• @nocomprende I have a roadid: roadid.com because I often run without my phone and I find less ambiguous than using a phone in the first place. Nonetheless, I agree a standardised ICE contact would be useful. – user56701 Mar 14 '17 at 15:02
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It's possible that no matter what feature you implement, users may still continue to do this (unless you forcibly disallow it).

Consider another system where this happens all the time: computer filesystems. Most file browsers sort names alphabetically, and you'll see users do all sorts of things to work around (or, I would say, with) that, like putting spaces, numbers, or AAAA in front of filenames. Even though modern file browsers typically have dozens of features that permit other types of sorting and labeling of files, you'll find in practice that many people still find it simplest to just give their files certain names to cause them to sort near the top. Another place where this is often seen, as commenters have pointed out, is address books.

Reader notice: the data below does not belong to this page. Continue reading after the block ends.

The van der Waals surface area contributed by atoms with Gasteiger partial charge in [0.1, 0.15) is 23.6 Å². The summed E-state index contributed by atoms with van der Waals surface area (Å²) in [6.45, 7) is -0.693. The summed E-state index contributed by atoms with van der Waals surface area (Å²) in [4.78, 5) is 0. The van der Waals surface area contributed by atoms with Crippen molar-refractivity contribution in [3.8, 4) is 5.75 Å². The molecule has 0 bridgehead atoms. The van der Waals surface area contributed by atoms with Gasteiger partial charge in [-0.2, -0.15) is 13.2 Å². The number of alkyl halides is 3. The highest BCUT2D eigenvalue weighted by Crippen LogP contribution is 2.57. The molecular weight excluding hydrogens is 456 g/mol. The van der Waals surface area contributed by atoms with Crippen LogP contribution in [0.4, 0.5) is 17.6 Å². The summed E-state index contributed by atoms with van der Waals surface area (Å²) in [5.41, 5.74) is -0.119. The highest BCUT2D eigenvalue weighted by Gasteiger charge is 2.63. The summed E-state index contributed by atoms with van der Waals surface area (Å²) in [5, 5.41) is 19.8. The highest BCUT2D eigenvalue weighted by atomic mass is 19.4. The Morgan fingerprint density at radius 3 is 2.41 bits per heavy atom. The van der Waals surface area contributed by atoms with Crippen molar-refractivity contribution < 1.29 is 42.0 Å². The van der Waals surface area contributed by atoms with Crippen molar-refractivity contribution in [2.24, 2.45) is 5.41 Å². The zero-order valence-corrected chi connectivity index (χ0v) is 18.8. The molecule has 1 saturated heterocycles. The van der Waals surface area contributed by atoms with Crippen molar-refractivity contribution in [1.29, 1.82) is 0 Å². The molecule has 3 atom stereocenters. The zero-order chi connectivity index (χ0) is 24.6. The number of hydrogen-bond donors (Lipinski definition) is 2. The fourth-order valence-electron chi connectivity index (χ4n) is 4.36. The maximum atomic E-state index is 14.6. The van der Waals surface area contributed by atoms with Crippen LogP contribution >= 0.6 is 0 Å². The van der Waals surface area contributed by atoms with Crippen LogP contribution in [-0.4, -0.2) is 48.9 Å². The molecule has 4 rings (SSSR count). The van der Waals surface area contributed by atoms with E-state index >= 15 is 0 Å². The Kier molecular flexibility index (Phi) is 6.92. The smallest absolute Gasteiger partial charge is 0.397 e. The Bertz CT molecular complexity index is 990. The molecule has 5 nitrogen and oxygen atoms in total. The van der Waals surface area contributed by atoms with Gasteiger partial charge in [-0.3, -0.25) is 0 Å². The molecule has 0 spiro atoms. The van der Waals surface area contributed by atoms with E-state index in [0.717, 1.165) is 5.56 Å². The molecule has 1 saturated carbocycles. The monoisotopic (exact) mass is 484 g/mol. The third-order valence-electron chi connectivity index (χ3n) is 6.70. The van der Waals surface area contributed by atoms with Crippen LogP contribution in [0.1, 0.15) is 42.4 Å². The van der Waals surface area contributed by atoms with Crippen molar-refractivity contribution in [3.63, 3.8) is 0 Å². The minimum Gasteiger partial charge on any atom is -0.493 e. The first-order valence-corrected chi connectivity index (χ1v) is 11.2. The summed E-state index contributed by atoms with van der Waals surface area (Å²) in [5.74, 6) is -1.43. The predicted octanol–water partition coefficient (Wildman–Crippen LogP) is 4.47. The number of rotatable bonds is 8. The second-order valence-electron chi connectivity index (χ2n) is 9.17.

The question is, does it break things? Are the names used in other parts of the system where the special characters or leading AAAs cause issues? If not, then maybe it's not a big deal. If so, then perhaps a solution is to sort by different field (like, for instance, a "display name" that isn't relevant anywhere else).

Sorting is a simple system. Anyone who knows the alphabet already understands how it works, and they can figure out unknown details (like how certain characters sort relative to the alphabet) with simple trial and error. This "something that you already know how to use" is a powerful UX property, and I think it would be a mistake to ignore.